This leaves me in a bit of a quandary because absent detail it’s hard to know whether there’s anything here but slideware. Since Overture said they started development of Ensemble OSA in 2012 it’s clearly not an enormous software project; there wasn’t time. But I’ve said before that you could create something that would support SDN, NFV, and the service layer of NGN using open-source tools properly integrated, so the project timeline and lack of detail may be reflective of reuse of existing components and flexibility in their use, respectively. If that’s the case they should have been specific. The architecture seems good; it’s perhaps the only metro-NFV presentation yet made. Is there anything behind it? I can’t say.
What’s most disappointing is the press release focus on operations issues and not on service creation. Even the NFV examples of new services are “new” in the sense that the implementation of the feature by a hosted component is “new” but the feature itself isn’t. Overture could take a significant step forward with Ensemble OSA, a step that would connect the architecture with mobile and content in the near term, and with pretty much everything that’s new and at a higher level than the data plane in the long term. But though CDNs and mobile infrastructure elements are NFV targets, they’re not cited in the Overture material, and nothing’s said about creating virtual functions that represent new things and not transplanted appliance features or operations tools. To me, this diminishes the excitement of the announcement, and also the potential scope of benefits. Finally, it makes me wonder whether there’s anything under the diagrams. Without true metro cloud applications, this could be little more than carrier Ethernet with some PR hooks added.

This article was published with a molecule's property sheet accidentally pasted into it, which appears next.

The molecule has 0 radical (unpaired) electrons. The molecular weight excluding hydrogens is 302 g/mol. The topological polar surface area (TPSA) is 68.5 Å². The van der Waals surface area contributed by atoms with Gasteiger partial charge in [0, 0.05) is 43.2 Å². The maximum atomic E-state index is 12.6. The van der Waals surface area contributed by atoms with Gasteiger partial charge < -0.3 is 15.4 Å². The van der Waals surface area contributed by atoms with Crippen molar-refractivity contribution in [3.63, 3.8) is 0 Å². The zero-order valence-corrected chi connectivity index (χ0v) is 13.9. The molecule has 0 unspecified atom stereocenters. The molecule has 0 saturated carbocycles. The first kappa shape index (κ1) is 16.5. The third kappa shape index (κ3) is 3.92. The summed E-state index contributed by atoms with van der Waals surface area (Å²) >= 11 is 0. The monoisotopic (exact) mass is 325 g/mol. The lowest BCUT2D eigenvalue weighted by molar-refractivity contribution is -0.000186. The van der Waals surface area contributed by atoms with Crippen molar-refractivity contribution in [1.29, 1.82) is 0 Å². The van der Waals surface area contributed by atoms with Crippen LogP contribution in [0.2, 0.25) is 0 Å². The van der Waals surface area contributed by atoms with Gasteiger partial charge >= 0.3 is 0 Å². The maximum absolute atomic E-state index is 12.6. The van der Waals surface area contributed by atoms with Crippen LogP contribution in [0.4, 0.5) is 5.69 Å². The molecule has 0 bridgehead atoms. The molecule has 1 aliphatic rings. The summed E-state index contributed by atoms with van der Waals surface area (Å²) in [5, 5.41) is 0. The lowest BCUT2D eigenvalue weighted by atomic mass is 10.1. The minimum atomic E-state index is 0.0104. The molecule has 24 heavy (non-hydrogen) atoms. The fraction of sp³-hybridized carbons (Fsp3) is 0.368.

I’ve said this before, but it bears repeating. There is nothing in services that is truly valuable and is not going to end up distributed to the metro level. Content is the clearest example of that; CDNs host everything someone cares enough about to pay for. So what we’re going to see in the future is a transformation of “the Internet” into “Cloudnet”, which is a metro infrastructure that hosts valuable stuff locally so that its traffic travels no more than about 40 miles to the users. Overture’s mission, and the mission of everyone who claims credentials in the SDN, NFV, or cloud computing space, is to build the metro infrastructure that makes this happen. That’s what they have to go after, and in detail sufficient to validate their claim of support. Maybe eventually they will but they didn’t do it with this announcement.
It’s good, maybe even great, that Overture seems to be embracing the metro-cloud architecture at the positioning level. It would be better if they matched their details to their story, laid out what their specific capabilities were. If you’re reading this, Overture, send me another deck with this detail included! It would also have been better to have shouted the metro-cloud position to the rooftops as a means of indoctrinating the media and the market, but you don’t get mulligans in positioning so it’s too late for that. Most of all I’d like to see them move away from the operations-defensive position. If making networks cheaper year after year is the only goal, then operators should consider getting out of the network business. You need top-line growth, ARPU growth, to sustain an industry.